UN Deputy Secretary-General Amina Mohammed has attributed the rise Boko Haram terrorism in Northeast Nigeria largely to the drying up of the once thriving Lake Chad, which provided millions with livelihood.
Mohammed stated this in Stockholm in her remarks to the opening plenary of 2018 World Water Week with theme: ‘Water, Ecosystems and Human Development, at the Heart of the Global Agendas’.
The deputy UN scribe recounted her experience as Minister of Environment of Nigeria and Chair of Water Supply and Sanitation Collaborative Council.
According to her, she saw first-hand the disastrous human consequences of badly-managed water resources and ecosystems, noting the importance of protecting the environment and conserving resources for sustainable development.
She said: “I was raised in north-eastern Nigeria, where lack of access to clean water and sanitation is a major challenge.
“Lake Chad was once the chief source of economic activity for this region, providing food and economic opportunities to nearly 30 million people.
“Today, the lake has shrunk by 90 per cent. Some predict it could disappear entirely by the end of this century.
“This drying of the lake and the advance of desertification in the north has disrupted everything, from trade routes to agriculture and fishing.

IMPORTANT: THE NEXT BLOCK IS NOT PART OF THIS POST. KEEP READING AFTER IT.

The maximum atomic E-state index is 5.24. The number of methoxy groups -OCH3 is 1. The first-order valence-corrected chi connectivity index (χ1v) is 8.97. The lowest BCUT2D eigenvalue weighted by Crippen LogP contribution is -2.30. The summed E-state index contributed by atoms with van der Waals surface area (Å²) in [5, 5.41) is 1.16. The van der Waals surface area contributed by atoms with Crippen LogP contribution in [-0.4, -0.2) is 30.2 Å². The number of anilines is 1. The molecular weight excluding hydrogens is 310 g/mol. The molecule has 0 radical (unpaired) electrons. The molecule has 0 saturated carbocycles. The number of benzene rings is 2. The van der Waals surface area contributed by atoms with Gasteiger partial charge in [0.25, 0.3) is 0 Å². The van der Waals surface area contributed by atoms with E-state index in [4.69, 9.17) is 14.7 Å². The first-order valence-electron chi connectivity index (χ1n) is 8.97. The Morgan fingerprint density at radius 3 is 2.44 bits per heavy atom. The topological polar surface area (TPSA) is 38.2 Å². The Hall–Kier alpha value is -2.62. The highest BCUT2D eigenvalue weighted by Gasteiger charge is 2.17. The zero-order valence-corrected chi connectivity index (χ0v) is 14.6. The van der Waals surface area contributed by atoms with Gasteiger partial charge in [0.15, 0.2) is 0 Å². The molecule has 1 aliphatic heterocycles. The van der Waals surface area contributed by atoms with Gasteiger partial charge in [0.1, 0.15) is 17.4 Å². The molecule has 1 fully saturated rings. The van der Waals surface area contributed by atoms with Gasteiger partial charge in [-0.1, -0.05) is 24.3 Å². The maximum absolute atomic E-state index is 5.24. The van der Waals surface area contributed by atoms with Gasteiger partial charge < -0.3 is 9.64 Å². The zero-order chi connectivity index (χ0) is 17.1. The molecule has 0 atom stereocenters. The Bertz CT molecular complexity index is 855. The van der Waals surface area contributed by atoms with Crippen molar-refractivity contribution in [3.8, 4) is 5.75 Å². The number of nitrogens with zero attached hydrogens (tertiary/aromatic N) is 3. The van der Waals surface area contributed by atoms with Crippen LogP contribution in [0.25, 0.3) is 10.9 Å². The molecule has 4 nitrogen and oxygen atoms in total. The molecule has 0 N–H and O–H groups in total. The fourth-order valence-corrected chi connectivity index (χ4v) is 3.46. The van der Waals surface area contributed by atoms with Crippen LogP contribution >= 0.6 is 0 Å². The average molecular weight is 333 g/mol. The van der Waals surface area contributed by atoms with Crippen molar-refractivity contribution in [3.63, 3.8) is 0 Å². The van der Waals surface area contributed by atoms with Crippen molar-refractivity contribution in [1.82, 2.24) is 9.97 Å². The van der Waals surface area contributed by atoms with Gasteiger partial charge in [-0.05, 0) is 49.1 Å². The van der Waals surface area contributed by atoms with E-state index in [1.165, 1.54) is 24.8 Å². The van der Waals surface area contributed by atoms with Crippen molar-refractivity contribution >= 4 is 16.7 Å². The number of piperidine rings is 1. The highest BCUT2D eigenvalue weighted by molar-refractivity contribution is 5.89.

“It has impacted food security and health, increasing the risk of waterborne diseases. It is causing poverty by taking away farmers’ livelihoods. And it has a gender dimension, contributing to low levels of school enrolment among girls.
“Taken together, all these factors have contributed to increased insecurity in a region already affected by violent extremism.
“I believe the rise of Boko Haram is inextricably linked with poor water management. And the solution to conflict in the region must include equitable ways of using water resources”.
According to her, Lake Chad is just one example of the vital links between water management and all the Sustainable Development Goals.
Mohammed said around the world, growing demands for water, coupled with poor water governance, had increased water stress and were having a broad and negative impact on economies and societies.
She regretted that more than 340,000 children under five years die every year from diarrhoeal diseases due to poor sanitation, poor hygiene, or unsafe drinking water – almost 1000 children per day.
The UN deputy chief added that 40 per cent of people around the world were affected by water scarcity, while some 844 million people lacked basic water services and over two billion people were forced to drink unsafe water.
Mohammed lamented that women and girls suffered disproportionately when water and sanitation were lacking adding, their health is affected, and they may be unable to work or to attend school when they are menstruating.
She stressed: “All these problems are exacerbated by climate change. Indeed, water is the primary medium through which climate change impacts people, ecosystems and economies.
“There is good news. There is sufficient fresh water in the planet to secure clean and accessible water for all.
“The current challenges have to do more with our failure to deliver the right policies and incentives”.